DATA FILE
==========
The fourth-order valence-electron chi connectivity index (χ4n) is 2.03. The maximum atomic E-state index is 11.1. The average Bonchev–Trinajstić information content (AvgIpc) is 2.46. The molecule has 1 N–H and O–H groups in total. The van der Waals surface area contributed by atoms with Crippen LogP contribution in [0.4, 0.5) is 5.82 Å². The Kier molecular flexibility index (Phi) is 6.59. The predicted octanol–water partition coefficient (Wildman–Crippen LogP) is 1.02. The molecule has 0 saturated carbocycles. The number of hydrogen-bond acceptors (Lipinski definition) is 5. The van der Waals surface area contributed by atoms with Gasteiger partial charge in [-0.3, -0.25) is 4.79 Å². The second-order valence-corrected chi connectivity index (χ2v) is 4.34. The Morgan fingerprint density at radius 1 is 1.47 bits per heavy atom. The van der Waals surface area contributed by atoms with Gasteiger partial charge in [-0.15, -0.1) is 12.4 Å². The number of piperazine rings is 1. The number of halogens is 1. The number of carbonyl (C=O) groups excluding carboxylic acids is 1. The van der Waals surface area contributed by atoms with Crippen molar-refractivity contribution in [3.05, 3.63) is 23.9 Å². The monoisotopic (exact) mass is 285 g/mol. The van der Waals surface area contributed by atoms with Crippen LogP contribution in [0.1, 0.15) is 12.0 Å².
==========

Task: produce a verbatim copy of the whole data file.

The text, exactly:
The fourth-order valence-electron chi connectivity index (χ4n) is 2.03. The maximum atomic E-state index is 11.1. The average Bonchev–Trinajstić information content (AvgIpc) is 2.46. The molecule has 1 N–H and O–H groups in total. The van der Waals surface area contributed by atoms with Crippen LogP contribution in [0.4, 0.5) is 5.82 Å². The Kier molecular flexibility index (Phi) is 6.59. The predicted octanol–water partition coefficient (Wildman–Crippen LogP) is 1.02. The molecule has 0 saturated carbocycles. The number of hydrogen-bond acceptors (Lipinski definition) is 5. The van der Waals surface area contributed by atoms with Gasteiger partial charge in [-0.3, -0.25) is 4.79 Å². The second-order valence-corrected chi connectivity index (χ2v) is 4.34. The Morgan fingerprint density at radius 1 is 1.47 bits per heavy atom. The van der Waals surface area contributed by atoms with Gasteiger partial charge in [-0.15, -0.1) is 12.4 Å². The number of piperazine rings is 1. The number of halogens is 1. The number of carbonyl (C=O) groups excluding carboxylic acids is 1. The van der Waals surface area contributed by atoms with Crippen molar-refractivity contribution in [3.05, 3.63) is 23.9 Å². The monoisotopic (exact) mass is 285 g/mol. The van der Waals surface area contributed by atoms with Crippen LogP contribution in [0.1, 0.15) is 12.0 Å².